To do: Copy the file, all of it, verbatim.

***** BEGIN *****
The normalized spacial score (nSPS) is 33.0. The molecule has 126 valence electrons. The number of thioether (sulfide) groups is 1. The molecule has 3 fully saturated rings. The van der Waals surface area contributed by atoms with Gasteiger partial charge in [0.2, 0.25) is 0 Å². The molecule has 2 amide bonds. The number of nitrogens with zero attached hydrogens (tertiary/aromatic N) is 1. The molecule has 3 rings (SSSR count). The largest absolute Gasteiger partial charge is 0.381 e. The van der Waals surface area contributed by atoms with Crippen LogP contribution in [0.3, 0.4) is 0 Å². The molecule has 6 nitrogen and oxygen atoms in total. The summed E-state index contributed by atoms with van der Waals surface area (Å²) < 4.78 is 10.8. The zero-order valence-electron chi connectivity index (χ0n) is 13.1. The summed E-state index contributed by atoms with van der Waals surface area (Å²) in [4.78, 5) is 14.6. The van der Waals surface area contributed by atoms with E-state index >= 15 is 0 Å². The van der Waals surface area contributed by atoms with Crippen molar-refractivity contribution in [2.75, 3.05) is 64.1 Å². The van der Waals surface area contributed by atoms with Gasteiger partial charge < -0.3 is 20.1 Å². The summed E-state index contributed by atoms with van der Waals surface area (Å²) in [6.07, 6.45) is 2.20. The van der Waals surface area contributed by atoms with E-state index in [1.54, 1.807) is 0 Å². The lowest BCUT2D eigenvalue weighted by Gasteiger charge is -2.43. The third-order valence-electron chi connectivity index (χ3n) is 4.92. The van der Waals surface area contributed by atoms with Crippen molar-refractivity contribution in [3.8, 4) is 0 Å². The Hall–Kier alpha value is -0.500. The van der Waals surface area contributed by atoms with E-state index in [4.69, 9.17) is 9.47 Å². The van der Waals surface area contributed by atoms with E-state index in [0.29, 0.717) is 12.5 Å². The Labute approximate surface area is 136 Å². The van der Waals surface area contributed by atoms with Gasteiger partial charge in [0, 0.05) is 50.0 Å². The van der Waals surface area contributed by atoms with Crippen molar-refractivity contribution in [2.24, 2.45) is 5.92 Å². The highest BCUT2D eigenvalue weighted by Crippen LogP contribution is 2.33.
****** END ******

The normalized spacial score (nSPS) is 33.0. The molecule has 126 valence electrons. The number of thioether (sulfide) groups is 1. The molecule has 3 fully saturated rings. The van der Waals surface area contributed by atoms with Gasteiger partial charge in [0.2, 0.25) is 0 Å². The molecule has 2 amide bonds. The number of nitrogens with zero attached hydrogens (tertiary/aromatic N) is 1. The molecule has 3 rings (SSSR count). The largest absolute Gasteiger partial charge is 0.381 e. The van der Waals surface area contributed by atoms with Crippen LogP contribution in [0.3, 0.4) is 0 Å². The molecule has 6 nitrogen and oxygen atoms in total. The summed E-state index contributed by atoms with van der Waals surface area (Å²) < 4.78 is 10.8. The zero-order valence-electron chi connectivity index (χ0n) is 13.1. The summed E-state index contributed by atoms with van der Waals surface area (Å²) in [4.78, 5) is 14.6. The van der Waals surface area contributed by atoms with E-state index >= 15 is 0 Å². The van der Waals surface area contributed by atoms with Crippen molar-refractivity contribution in [2.75, 3.05) is 64.1 Å². The van der Waals surface area contributed by atoms with Gasteiger partial charge < -0.3 is 20.1 Å². The summed E-state index contributed by atoms with van der Waals surface area (Å²) in [6.07, 6.45) is 2.20. The van der Waals surface area contributed by atoms with E-state index in [1.54, 1.807) is 0 Å². The lowest BCUT2D eigenvalue weighted by Gasteiger charge is -2.43. The third-order valence-electron chi connectivity index (χ3n) is 4.92. The van der Waals surface area contributed by atoms with Crippen molar-refractivity contribution in [3.8, 4) is 0 Å². The Hall–Kier alpha value is -0.500. The van der Waals surface area contributed by atoms with E-state index in [4.69, 9.17) is 9.47 Å². The van der Waals surface area contributed by atoms with E-state index in [0.29, 0.717) is 12.5 Å². The Labute approximate surface area is 136 Å². The van der Waals surface area contributed by atoms with Gasteiger partial charge in [0, 0.05) is 50.0 Å². The van der Waals surface area contributed by atoms with Crippen molar-refractivity contribution in [2.24, 2.45) is 5.92 Å². The highest BCUT2D eigenvalue weighted by Crippen LogP contribution is 2.33.